Getting the right support
As the old saying goes, a problem shared is a problem halved and at different times in our lives we are going to need to talk to someone to help us through a tricky patch. For most of us this comes in the shape of family and friends but not everyone is lucky enough to have a close network. Even if you do there might be some things you really don’t want to discuss with them because they are personal, painful or embarrassing.
There are support groups for almost everything – parenting, depression, bereavement, cancer or you can opt to have some one-to-one counseling around a particular issue.
Whatever it is you are struggling with it is always better to talk it through with someone rather than try and deal with it on your own. Some helping agencies like the Samaritans also run an email support service so you don’t even need to see someone face to face to get support.
Work it out
Emotions are energy in motion in the body and the best way to release them is to get active. As tempting as it might be to duvet dive you will actually feel much better if you do something physical – running, swimming, cycling, walking are all great ways of clearing your head.
If you are angry about something it is really therapeutic to bash it out, punch a pillow, knead bread dough or go boxing. The heels of the feet are great energy release points so stamping or having a toddler tantrum (in private) work really well. When anger isn’t worked out it will come out sideways making us irritable, unreasonable and touchy and if left unresolved it can turn into depression.
If getting physical isn’t your thing you could get creative, you could draw, paint, write or sing. If you used to be creative and have stopped picking it up again can really help you get back to your old self, if you’ve never tried it before it could be the start of a new hobby.
Sometimes the past can be like a big stick we use to beat ourselves up with and we are filled with regret or shame because we think we should have known better or should have done something differently.
We cannot change the past but we can learn from it. Look at how your experience has changed you. What have you learned as a result? How have you grown? If you had a friend who was going through something similar what advice would you give them?
Look at your past. Even if you were the victim of someone else’s actions roll the film back and see if there was a point where you could have made a different choice?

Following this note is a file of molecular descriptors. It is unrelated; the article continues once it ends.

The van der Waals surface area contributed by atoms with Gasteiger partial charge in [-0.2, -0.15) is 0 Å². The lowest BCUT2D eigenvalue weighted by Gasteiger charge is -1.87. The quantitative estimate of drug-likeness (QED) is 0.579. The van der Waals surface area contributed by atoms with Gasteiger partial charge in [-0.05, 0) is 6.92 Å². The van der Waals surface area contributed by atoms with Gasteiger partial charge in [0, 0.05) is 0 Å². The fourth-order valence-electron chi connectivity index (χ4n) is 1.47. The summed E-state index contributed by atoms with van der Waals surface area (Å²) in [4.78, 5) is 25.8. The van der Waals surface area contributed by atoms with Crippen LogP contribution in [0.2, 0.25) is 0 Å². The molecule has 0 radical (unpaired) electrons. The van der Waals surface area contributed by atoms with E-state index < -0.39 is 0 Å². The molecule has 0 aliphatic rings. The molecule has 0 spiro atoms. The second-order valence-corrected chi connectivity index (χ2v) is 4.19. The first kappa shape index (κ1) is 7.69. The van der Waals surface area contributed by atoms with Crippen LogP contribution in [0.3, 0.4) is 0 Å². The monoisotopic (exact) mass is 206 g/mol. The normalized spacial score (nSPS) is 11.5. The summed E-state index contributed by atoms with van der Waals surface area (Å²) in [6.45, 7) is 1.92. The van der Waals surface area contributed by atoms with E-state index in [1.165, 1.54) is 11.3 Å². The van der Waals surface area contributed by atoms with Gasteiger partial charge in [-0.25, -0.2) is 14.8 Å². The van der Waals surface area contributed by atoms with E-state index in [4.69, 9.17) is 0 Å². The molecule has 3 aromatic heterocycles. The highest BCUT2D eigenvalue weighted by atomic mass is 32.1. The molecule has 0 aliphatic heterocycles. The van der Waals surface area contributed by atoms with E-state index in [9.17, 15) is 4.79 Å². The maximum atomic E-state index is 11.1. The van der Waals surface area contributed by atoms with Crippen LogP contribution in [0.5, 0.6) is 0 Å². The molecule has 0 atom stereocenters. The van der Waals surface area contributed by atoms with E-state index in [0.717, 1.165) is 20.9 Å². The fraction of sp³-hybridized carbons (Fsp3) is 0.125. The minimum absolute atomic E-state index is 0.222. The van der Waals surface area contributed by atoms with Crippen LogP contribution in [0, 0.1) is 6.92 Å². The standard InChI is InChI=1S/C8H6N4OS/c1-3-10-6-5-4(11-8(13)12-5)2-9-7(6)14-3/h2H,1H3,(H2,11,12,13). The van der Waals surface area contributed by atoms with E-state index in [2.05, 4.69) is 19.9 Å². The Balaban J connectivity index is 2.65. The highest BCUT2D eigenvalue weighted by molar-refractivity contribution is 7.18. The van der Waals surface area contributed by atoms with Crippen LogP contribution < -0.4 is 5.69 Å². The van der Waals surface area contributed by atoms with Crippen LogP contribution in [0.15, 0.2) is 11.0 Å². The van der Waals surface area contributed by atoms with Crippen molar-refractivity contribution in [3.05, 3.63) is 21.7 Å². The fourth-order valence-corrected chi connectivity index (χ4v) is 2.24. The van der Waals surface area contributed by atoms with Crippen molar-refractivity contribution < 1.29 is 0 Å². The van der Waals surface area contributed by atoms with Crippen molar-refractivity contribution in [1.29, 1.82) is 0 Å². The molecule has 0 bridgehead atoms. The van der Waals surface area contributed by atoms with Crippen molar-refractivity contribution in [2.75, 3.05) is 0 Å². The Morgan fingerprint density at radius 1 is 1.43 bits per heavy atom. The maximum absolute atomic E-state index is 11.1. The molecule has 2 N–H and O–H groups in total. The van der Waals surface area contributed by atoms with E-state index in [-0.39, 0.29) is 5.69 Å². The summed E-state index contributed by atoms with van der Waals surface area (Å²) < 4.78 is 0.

Blaming and hating someone else only leads to feelings of bitterness and powerlessness which can harden over time, these are unattractive qualities in a person no matter how justified the cause. The only way to stop blaming is to see what you could have done differently. Blame only ties us to the pain.
Hurt people go on to hurt other people, seeing someone who hurt you in this way can help you to let go of the pain. It’s not about saying that what they did was OK but about releasing the feelings from inside you.
Sometimes we carry things with us simply because they didn’t have a proper ending. Maybe someone left us or died, maybe we were the victim of a crime but there was never an arrest. When this happens we can be left with a washing machine head that plays the situation over and over again as we try to work it out, but we never can.
In situations like this we can create an ending ourselves in a number of ways. We can find all the photos and things that remind us of that time or person and either put them away in a box, if they are precious memories, or burn them or throw them into the sea if they are painful.
If we have nothing physical to do this with we can write it out beginning every sentence with ’I remember’. Keep writing until you have written out everything you remember about that person or event and then let it go as above.
No matter what has happened in your past the one thing you can change is your perception of it and through doing that you can release yourself from any amount of emotional baggage.